All Things Considered

Monday-Friday 3-5PM
Michele Norris & Robert Siegal
Melissa Block
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1:00pm

Wed August 7, 2013
The Two-Way

Why Were The Baboons So Sad? Many Theories, No Answers

Originally published on Thu August 8, 2013 5:06 am

The Emmen Zoo's baboons last week, when they were looking so sad.
Courtesy of the Emmen Zoo
  • Wijbren Landman, biologist and press officer at the Emmen Zoo, on why baboons sometimes act so sad.

When the keepers at the Netherlands' Emmen Zoo opened the night enclosure for 112 baboons on July 29, they expected the animals would be, as usual, eager to get inside.

After all, the baboons knew there was food for them in there.

Instead, biologist and zoo press officer Wijbren Landman tells All Things Considered the baboons didn't want to budge. "It took us about an hour to get them inside," he says. That night, the baboons didn't eat.

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12:59pm

Wed August 7, 2013
Parallels

'It's Too Hot': Shanghai Wilts In Record-Setting Heat Wave

Originally published on Wed August 7, 2013 5:41 pm

People cool off Wednesday in a pool in Shanghai, where temperatures reached an all-time record: 105.4 degrees.
Frank Langfitt NPR

Temperatures Wednesday in Shanghai hit an all-time high: 105.4 degrees, according to officials here. It was the hottest day in 140 years, since the government began keeping records.

The Chinese megacity is in the midst of its hottest summer ever.

Usually bustling streets are near empty at noon and thousands have gone to hospitals for relief. To get a feel for how people are handling the heat wave, I waded into a public pool in the city's Hankou district. By early afternoon, the temperature was 98 degrees in the shade, according to the thermometer I brought along.

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12:51pm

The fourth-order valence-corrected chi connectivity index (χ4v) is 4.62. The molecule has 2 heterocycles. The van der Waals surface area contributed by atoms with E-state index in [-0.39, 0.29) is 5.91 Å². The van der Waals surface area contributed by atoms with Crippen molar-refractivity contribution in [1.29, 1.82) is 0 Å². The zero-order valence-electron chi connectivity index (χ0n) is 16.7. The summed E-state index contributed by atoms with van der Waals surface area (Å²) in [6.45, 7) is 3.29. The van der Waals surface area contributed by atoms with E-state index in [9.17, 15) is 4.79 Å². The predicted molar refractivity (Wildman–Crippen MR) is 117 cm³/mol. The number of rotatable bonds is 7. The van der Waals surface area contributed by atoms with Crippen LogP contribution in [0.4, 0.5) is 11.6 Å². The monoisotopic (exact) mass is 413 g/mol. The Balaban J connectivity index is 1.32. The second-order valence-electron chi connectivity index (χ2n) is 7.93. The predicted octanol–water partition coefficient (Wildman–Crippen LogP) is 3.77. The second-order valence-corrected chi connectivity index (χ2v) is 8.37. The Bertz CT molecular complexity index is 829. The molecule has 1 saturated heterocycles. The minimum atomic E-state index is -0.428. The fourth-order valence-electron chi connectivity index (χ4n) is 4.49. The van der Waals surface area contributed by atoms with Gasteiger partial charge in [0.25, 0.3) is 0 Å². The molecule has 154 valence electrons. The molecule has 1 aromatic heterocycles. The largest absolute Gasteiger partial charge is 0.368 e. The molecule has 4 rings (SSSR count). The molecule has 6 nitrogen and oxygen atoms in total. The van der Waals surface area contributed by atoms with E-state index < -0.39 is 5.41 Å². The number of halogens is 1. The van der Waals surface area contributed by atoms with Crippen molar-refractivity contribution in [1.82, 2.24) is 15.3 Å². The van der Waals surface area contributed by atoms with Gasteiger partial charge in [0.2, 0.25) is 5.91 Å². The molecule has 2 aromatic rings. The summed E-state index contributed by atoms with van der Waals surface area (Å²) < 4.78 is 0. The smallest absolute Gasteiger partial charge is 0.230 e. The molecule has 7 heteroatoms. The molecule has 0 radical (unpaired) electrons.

Wed August 7, 2013
Parallels

Migrants Flock To Russia, But Receive A Cool Welcome

Originally published on Thu August 8, 2013 12:26 am

Migrant workers follow a police officer during a raid by Russian immigration authorities at a construction site in Moscow, in 2012.
Karpov Sergei ITAR-Tass/Landov

Russia's immigration issues would be familiar to Americans: Millions of impoverished migrants have come and found low-wage jobs. Some are in Russia illegally and are exploited by their employers. And a growing number of Russians fear this influx of migrants, many of whom are Muslim, is changing the face of the country.

At 3:30 on a recent morning, the train from Dushanbe, Tajikistan, pulls into Moscow after a four-day journey. The passengers hauling their bags out onto the damp, ill-lit platform are mostly men. Russian police eye the new arrivals with suspicion.

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6:25pm

Tue August 6, 2013
Law

DOJ Sues Bank Of America Over Mortgage-Backed Securities

Transcript

AUDIE CORNISH, HOST:

From NPR News, this is ALL THINGS CONSIDERED. I'm Audie Cornish.

MELISSA BLOCK, HOST:

And I'm Melissa Block. The Justice Department is bringing civil charges against one of the nation's largest banks. The government alleges Bank of America made false statements about the quality of $850 million worth of home loans. Those loans were then sold to investors. NPR's Chris Arnold reports.

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5:19pm

Tue August 6, 2013
Business

With An Industry In Turmoil, Why Buy A Newspaper Company?

Originally published on Tue August 6, 2013 7:20 pm

The Washington Post is now in its seventh straight year of declining revenues, says the paper's chairman, Donald Graham. Rather than continue to watch the paper struggle, Graham and Publisher Katharine Weymouth decided to look for a buyer.
Jonathan Ernst Reuters /Landov

Donald Graham, chairman of The Washington Post Co., is the son and grandson of its leaders for the past 80 years. And along with his niece, publisher Katharine Weymouth, Graham admitted in a video on The Post's website that the family simply didn't have the answers to questions about the paper's future.

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